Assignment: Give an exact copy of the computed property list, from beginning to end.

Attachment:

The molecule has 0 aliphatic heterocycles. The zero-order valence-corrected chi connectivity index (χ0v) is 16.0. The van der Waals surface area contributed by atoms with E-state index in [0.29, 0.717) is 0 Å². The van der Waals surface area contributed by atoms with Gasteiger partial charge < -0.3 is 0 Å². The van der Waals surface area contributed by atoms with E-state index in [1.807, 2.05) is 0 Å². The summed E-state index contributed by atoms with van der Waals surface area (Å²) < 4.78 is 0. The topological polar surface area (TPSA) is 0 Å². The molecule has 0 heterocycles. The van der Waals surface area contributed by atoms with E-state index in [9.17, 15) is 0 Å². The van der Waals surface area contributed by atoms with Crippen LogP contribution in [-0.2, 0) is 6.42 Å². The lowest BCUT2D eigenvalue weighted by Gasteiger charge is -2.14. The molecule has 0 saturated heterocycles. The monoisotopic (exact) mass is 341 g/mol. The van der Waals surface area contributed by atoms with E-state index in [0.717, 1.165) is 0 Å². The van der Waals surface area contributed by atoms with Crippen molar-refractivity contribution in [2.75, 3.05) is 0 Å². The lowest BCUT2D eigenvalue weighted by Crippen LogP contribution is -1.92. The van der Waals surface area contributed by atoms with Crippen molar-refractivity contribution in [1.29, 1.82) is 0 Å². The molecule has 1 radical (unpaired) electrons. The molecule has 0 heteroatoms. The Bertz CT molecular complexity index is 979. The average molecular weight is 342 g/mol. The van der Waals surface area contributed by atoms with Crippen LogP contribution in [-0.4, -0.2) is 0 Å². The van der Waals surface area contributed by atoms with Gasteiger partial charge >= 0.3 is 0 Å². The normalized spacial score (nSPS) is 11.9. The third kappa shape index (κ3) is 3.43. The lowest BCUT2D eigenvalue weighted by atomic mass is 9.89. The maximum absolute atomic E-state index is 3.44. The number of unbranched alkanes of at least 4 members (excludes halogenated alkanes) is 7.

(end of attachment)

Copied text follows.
The molecule has 0 aliphatic heterocycles. The zero-order valence-corrected chi connectivity index (χ0v) is 16.0. The van der Waals surface area contributed by atoms with E-state index in [0.29, 0.717) is 0 Å². The van der Waals surface area contributed by atoms with Gasteiger partial charge < -0.3 is 0 Å². The van der Waals surface area contributed by atoms with E-state index in [1.807, 2.05) is 0 Å². The summed E-state index contributed by atoms with van der Waals surface area (Å²) < 4.78 is 0. The topological polar surface area (TPSA) is 0 Å². The molecule has 0 heterocycles. The van der Waals surface area contributed by atoms with E-state index in [9.17, 15) is 0 Å². The van der Waals surface area contributed by atoms with Crippen LogP contribution in [-0.2, 0) is 6.42 Å². The lowest BCUT2D eigenvalue weighted by Gasteiger charge is -2.14. The molecule has 0 saturated heterocycles. The monoisotopic (exact) mass is 341 g/mol. The van der Waals surface area contributed by atoms with E-state index in [0.717, 1.165) is 0 Å². The van der Waals surface area contributed by atoms with Crippen molar-refractivity contribution in [2.75, 3.05) is 0 Å². The lowest BCUT2D eigenvalue weighted by Crippen LogP contribution is -1.92. The van der Waals surface area contributed by atoms with Crippen molar-refractivity contribution in [1.29, 1.82) is 0 Å². The molecule has 1 radical (unpaired) electrons. The molecule has 0 heteroatoms. The Bertz CT molecular complexity index is 979. The average molecular weight is 342 g/mol. The van der Waals surface area contributed by atoms with Crippen LogP contribution in [-0.4, -0.2) is 0 Å². The van der Waals surface area contributed by atoms with Gasteiger partial charge >= 0.3 is 0 Å². The normalized spacial score (nSPS) is 11.9. The third kappa shape index (κ3) is 3.43. The lowest BCUT2D eigenvalue weighted by atomic mass is 9.89. The maximum absolute atomic E-state index is 3.44. The number of unbranched alkanes of at least 4 members (excludes halogenated alkanes) is 7.